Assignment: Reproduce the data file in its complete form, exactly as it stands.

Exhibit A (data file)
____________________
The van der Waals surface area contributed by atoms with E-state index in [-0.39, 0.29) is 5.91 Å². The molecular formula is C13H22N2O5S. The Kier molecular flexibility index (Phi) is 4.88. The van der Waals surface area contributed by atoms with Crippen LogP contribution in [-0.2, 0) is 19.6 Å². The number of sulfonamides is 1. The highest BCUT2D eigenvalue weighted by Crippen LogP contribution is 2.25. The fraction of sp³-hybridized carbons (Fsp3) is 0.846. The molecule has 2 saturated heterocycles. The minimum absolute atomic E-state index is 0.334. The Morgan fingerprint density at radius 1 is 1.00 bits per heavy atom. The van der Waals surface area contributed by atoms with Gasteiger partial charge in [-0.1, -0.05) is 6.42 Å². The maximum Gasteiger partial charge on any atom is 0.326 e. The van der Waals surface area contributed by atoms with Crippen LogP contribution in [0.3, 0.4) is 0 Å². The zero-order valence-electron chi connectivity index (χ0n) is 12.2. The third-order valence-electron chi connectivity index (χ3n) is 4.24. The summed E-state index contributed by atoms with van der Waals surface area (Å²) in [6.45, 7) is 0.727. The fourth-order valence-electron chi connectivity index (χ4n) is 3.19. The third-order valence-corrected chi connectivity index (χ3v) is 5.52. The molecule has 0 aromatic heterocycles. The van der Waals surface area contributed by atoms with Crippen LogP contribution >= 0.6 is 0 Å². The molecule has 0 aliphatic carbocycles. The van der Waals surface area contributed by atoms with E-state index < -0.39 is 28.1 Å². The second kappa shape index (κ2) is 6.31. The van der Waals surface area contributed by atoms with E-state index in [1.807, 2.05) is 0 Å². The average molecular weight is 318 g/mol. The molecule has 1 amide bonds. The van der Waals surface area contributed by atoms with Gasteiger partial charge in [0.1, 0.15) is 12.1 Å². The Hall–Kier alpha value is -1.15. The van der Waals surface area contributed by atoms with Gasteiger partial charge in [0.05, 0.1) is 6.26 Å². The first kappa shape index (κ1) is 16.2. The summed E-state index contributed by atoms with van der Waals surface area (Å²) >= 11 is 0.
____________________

The van der Waals surface area contributed by atoms with E-state index in [-0.39, 0.29) is 5.91 Å². The molecular formula is C13H22N2O5S. The Kier molecular flexibility index (Phi) is 4.88. The van der Waals surface area contributed by atoms with Crippen LogP contribution in [-0.2, 0) is 19.6 Å². The number of sulfonamides is 1. The highest BCUT2D eigenvalue weighted by Crippen LogP contribution is 2.25. The fraction of sp³-hybridized carbons (Fsp3) is 0.846. The molecule has 2 saturated heterocycles. The minimum absolute atomic E-state index is 0.334. The Morgan fingerprint density at radius 1 is 1.00 bits per heavy atom. The van der Waals surface area contributed by atoms with Gasteiger partial charge in [-0.1, -0.05) is 6.42 Å². The maximum Gasteiger partial charge on any atom is 0.326 e. The van der Waals surface area contributed by atoms with Crippen LogP contribution in [0.3, 0.4) is 0 Å². The zero-order valence-electron chi connectivity index (χ0n) is 12.2. The third-order valence-electron chi connectivity index (χ3n) is 4.24. The summed E-state index contributed by atoms with van der Waals surface area (Å²) in [6.45, 7) is 0.727. The fourth-order valence-electron chi connectivity index (χ4n) is 3.19. The third-order valence-corrected chi connectivity index (χ3v) is 5.52. The molecule has 0 aromatic heterocycles. The van der Waals surface area contributed by atoms with Crippen LogP contribution >= 0.6 is 0 Å². The molecule has 0 aliphatic carbocycles. The van der Waals surface area contributed by atoms with E-state index < -0.39 is 28.1 Å². The second kappa shape index (κ2) is 6.31. The van der Waals surface area contributed by atoms with E-state index in [1.807, 2.05) is 0 Å². The average molecular weight is 318 g/mol. The molecule has 1 amide bonds. The van der Waals surface area contributed by atoms with Gasteiger partial charge in [0.1, 0.15) is 12.1 Å². The Hall–Kier alpha value is -1.15. The van der Waals surface area contributed by atoms with Gasteiger partial charge in [0.05, 0.1) is 6.26 Å². The first kappa shape index (κ1) is 16.2. The summed E-state index contributed by atoms with van der Waals surface area (Å²) >= 11 is 0.